I agree that priests or ministers would still have to answer to their organizations, but what’s wrong with that? If they don’t like it, they should choose another religion, or perhaps walk away from religion altogether if they reject the construct.

    I can’t just say anything I want on behalf of my private employer without getting terminated. Are my speech rights being infringed? The government does protect my right to say it (I shouldn’t be charged for a crime for it, unless perhaps it is slander), but that doesn’t extend to requiring my employer to tolerate anything I say on their behalf and remain employed.

  8. Puzzling,
    I am in favor of removing the tax free status, but I don’t think it will help priests or ministers because they have to answer to a bishop or a cardinal, no matter what the tax status is.

  9. Jill,
    You may be right, but how long does it take before they get religion and start listening to their conscience?

  10. As a non-for-profit, the church is not allowed to support a political candidate…

    How about removing not-for-profit status from religious organizations?

    No more pressure to stay out of political endorsements.

    These organizations could then allow (or disallow) any speech they wanted among their members based on their own interpretation of how religious discourse should interact with the debate.

  11. Double amen! I thought the same thing.

    I have been fascinated to see the changes of heart/mind in some very conservative individuals such as Doug Kmiec. I heard him speak in person about 2 years ago (many times on NPR). I thought he was one of the most arrogant, unthinking (though brilliant) individuals I had ever heard. Over the years it seemed there was nothing the cheney-bush administration would do that he couldn’t justify. Then the US attorney firings happened and something happened to Mr. Kmiec. He did not think this was just fine. He really seemed to start questioning things about the administration.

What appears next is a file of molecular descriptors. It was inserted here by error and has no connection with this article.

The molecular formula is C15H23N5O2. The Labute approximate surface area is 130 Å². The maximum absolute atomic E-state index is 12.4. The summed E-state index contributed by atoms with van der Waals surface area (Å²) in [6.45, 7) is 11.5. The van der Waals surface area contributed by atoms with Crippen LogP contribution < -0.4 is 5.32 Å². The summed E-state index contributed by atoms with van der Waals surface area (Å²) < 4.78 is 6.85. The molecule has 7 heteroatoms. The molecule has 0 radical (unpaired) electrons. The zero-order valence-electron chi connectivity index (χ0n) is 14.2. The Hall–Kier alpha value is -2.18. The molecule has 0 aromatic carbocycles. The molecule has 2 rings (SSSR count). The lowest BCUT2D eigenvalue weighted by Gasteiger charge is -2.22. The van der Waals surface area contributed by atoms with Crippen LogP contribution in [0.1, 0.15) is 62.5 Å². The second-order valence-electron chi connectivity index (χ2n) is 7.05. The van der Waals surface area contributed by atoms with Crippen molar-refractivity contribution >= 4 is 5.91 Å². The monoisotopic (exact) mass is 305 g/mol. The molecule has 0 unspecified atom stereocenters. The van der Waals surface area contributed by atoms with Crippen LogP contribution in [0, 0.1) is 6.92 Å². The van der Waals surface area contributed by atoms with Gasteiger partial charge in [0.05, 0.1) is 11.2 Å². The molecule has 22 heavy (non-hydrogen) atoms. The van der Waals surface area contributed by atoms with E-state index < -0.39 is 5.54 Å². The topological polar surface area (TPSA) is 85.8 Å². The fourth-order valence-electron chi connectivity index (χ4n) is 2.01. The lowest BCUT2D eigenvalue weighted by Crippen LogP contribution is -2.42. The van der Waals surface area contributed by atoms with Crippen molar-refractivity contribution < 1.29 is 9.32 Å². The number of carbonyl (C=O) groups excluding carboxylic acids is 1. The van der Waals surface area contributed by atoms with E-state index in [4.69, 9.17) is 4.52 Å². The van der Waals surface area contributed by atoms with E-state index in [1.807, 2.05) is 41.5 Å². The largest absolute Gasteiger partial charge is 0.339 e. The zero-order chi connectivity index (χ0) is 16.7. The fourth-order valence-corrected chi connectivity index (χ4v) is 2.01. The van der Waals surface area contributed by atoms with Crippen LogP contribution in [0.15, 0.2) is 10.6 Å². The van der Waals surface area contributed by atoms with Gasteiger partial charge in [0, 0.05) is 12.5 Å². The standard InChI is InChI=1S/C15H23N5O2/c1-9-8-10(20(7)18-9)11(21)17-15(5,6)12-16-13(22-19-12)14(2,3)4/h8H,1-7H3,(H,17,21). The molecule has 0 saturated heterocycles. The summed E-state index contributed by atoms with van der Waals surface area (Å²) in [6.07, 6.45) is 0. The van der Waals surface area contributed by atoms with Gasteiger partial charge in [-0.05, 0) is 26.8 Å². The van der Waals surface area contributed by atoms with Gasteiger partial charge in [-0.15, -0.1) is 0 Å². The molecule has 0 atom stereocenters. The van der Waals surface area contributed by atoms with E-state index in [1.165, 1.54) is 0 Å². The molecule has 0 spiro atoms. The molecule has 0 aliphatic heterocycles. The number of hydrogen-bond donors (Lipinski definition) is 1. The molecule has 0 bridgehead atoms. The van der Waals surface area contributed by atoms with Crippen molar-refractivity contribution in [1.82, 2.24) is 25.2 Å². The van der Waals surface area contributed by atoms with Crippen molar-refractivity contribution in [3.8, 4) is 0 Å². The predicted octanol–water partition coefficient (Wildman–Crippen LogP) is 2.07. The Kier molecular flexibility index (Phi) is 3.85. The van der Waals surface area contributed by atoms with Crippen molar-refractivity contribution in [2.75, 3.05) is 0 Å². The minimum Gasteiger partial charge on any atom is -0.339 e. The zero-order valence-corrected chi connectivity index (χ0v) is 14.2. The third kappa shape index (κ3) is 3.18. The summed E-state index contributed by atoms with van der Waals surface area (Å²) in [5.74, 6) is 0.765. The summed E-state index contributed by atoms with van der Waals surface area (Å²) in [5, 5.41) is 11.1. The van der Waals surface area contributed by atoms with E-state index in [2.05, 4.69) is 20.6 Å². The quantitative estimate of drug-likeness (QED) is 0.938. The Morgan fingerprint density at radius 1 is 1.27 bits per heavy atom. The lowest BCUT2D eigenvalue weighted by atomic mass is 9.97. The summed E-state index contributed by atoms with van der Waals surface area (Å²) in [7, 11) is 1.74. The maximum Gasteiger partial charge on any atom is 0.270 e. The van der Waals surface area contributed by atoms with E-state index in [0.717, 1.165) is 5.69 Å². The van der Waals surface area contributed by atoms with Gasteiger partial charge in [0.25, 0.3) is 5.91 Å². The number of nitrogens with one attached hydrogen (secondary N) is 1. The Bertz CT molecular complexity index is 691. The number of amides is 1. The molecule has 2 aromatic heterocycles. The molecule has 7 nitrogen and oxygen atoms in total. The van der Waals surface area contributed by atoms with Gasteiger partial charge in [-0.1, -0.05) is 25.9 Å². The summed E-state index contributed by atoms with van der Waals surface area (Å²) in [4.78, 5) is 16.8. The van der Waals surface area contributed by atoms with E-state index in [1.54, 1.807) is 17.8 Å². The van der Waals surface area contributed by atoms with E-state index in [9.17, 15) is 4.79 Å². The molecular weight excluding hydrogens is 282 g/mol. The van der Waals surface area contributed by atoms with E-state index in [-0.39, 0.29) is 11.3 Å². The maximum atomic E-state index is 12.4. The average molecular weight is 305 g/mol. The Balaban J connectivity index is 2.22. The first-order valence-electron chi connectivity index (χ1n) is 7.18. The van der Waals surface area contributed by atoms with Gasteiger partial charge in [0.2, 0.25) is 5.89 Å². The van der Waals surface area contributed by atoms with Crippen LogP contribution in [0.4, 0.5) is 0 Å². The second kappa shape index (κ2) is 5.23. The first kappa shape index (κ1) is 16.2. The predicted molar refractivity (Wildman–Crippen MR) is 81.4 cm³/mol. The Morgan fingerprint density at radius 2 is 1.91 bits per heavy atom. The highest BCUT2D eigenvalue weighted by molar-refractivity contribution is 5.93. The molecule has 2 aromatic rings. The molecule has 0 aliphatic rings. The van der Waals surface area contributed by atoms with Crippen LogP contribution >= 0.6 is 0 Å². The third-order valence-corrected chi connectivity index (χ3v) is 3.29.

Similarly, David Iglesias, who considered himself right wing, has come to the conclusion that all is not well in the administration. I’ll add to that list, Scott McClellan.

    Mespo, these are the kind of people I was talking about when I said you just don’t know where you may find friends or enemies based on whether someone is liberal or conservative. People with a conscience come from the strangest places!

  12. I don’t mind that Cardinal George took this action, except it may prevent other priests from speaking their minds on non-political matters. I just wish Cardinal George and prior holders of his office had moved this quickly when they received information concerning the abuse of school children by parish priests.